- Was built in what used to be called the Sun building.
- Closed initially on November 15, 1958. Its last shows during this time were “Imitation General” and “Tarzan’s Fight For Life”. It is unknown why Descoteaux closed the theatre in 1958, but a Union Leader article from April 19, 1961 said that the theatre was going to reopen soon. Descoteaux’s reasoning for reopening the theatre was that it was “a good time to reopen” since studios were “making more pictures than before”. During this interim period the Rex also allegedly received some sprucing up, with some repairs and repainting done
- The Rex was reopened again as of May 24, 1961. It is unknown how long it stayed open after this point. The latest date that I found that had advertisements for the theatre was February 10, 1962.
- Allegedly closed by Descoteaux in 1962. Lucien was supposed to have retired some time before his death in 1968.
The Rex Theatre as it appears in December 2006. Now known as ‘Club Liquid’
Well the Rex was in operation during the late 60’s and I ushered there and at the Strand in 1970-71, Managed by Mr. Hickey & Mr. Hayes. I think it closed in the late 70s.
I saw a double feature there, a children’s matinee, of “Captain Nemo and the Underwater City” improbably paired with “The Five Man Army”, a violent spaghetti Western starting Peter “Mission Impossible” Graves. It was the first time I ever saw nudity, as a sadistic Mexican offier tore the blouse off a Mexican girl (revealing her charms) before being decapitated by a mute Mexican improbably equipped with a sumaurai sword. The boys in the theater, all about the age of 10 to 12, went wild and rioted. I remember the face of a father who had brought his young daughter (we were up in the balcony, my brother and I and this father and his kid)…the pained look. And he said clearly, “This isn’t a movie for kids.” My brother and I joined the crowd pelting the kids below with popcorn boxes and anything handy. The ushers down below were dragging kids out and throwing them out the door. The kids…all pre-teens…would go limp and have to be dragged. They must have seen this technique on TV during the Chicago Democratic Convention Riots. It was about 1970.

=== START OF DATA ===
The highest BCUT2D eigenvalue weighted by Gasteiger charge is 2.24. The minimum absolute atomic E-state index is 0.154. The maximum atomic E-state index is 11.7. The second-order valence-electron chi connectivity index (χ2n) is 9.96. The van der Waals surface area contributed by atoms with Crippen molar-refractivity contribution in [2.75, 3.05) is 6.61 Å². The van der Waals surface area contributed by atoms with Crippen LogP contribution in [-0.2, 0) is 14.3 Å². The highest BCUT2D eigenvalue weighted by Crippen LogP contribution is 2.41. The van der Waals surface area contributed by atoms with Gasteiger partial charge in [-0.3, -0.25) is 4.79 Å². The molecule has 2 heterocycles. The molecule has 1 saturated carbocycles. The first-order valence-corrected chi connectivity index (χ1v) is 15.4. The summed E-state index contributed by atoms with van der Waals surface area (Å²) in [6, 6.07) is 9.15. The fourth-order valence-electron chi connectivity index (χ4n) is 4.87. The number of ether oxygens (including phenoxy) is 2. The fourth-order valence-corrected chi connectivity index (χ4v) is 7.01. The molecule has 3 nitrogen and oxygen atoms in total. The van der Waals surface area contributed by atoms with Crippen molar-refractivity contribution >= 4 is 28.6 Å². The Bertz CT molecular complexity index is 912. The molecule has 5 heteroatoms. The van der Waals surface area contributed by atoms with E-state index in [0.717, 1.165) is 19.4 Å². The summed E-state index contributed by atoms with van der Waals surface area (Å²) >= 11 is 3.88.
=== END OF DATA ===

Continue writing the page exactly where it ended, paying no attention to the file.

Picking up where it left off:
I wonder if Mike Becker remembers “The Five Man Army” riot!
Just saw the May 7, 1943 ad for the Rex (at the Globe page), that they were showing the film noir masterpiece “The Glass Key.” My father & my Uncle Chester (he was married to my father’s older distant cousin who was our “Aunt” Ruth and lived a block over from us all our lives) went to see “The Glass Key” the day before Chester went off to the Army in WWII. Uncle Chester was at the Battle of the Bulge, where he was wounded grievously. (My then-teenaged future father went into the Navy the next year, in ’44.) Ironically, the very same brother I saw “The Five Many Army With” at the Rex — well, we spent the last night before *he* went into the Air Force at The Rex (I think it was called “The Movies” then) watching that Clint Eastwood masterpiece “Any Which Way But Loose.”